A budget is a simple equation: Income – Savings – Expenses = Zero. Basically, every dollar you earn is either put into savings or is spent. The challenge comes when figuring out your expenses and trying to make sure they aren’t more than your income.
Step One: Identify Income
A budget is a simple equation: Income minus Savings minus Expenses equals Zero. Basically, every dollar you earn is either put into savings or is spent. The trouble comes when figuring out your expenses and trying to make sure they aren’t more than your income.
Budget is a Four Letter Word
Most people dislike budgeting. The main complaints:
- “Budgets are complicated and take too much time.”
- “Budgets are restraining and limit freedom to spend and do what I want.”
- “I can’t solve my money problems unless I make more money.”
The truth of the matter is that, when done right, a budget…
- May take some time to set up, but maintaining can be relatively painless.
- Should be a reflection of how you want to spend your money.
- Can help you find extra money on your current income.
This guide walks you through the four main steps to building a budget that will work for you and can be used with the Budget Worksheet.
Step One: Identify Income
Look through pay stubs or online statements to determine your income. Sources of income to consider include wages, child support, pension benefits, social security, rental income etc.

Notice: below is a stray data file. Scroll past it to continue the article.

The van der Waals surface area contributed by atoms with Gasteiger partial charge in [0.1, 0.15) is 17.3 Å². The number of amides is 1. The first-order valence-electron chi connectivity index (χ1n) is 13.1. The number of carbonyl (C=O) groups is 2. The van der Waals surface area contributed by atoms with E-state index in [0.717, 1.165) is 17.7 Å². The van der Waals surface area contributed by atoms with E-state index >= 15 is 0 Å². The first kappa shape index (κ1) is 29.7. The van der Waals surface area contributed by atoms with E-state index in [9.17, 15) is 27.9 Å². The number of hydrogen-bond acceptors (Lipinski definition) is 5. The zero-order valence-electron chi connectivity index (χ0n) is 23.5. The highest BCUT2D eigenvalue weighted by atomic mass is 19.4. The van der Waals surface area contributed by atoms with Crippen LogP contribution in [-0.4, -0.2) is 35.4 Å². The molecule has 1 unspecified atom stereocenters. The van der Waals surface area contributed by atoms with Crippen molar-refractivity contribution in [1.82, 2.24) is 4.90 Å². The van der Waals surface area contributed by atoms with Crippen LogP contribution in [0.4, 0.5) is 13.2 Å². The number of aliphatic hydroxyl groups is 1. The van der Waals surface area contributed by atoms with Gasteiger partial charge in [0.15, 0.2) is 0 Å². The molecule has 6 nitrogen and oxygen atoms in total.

- Look at your net income. Net income is what you get paid after taxes and deductions are taken out, it’s the amount that’s deposited into your checking account.
- Ignore inconsistent income. While it’s nice to consider tax refunds and bonuses as income, if they don’t occur regularly, don’t include them in your budget calculations. It’s better to set a rule for any irregular income. For example, “for any irregular income I earn, 50% will go into savings and 50% will go towards my goal of paying off my student loans.”
Step Two: Identify and Organize Expenses
Identify Your Expenses
The best way to figure out where you are spending your money is to track your spending for one month.
If you only use your debit card/credit card to make purchases, you’ll just need to gather your most recent month’s statements. If you use cash, you’ll want to carry a notebook or open a note in your phone to write down every time you spend money, no matter how much.
You can also use a personal finance management app, like myFinance, to track your spending. It takes some time to set up, but can make the budget building step even easier.
Once you’ve tracked your expenses, it’s time to organize. Your goal is to evaluate where you are currently spending money.
There are a lot of recommendations out there on how to categorize and build your budget. We like to keep it simple so we recommend breaking expenses into three categories:
- Housing payment (rent, mortgage)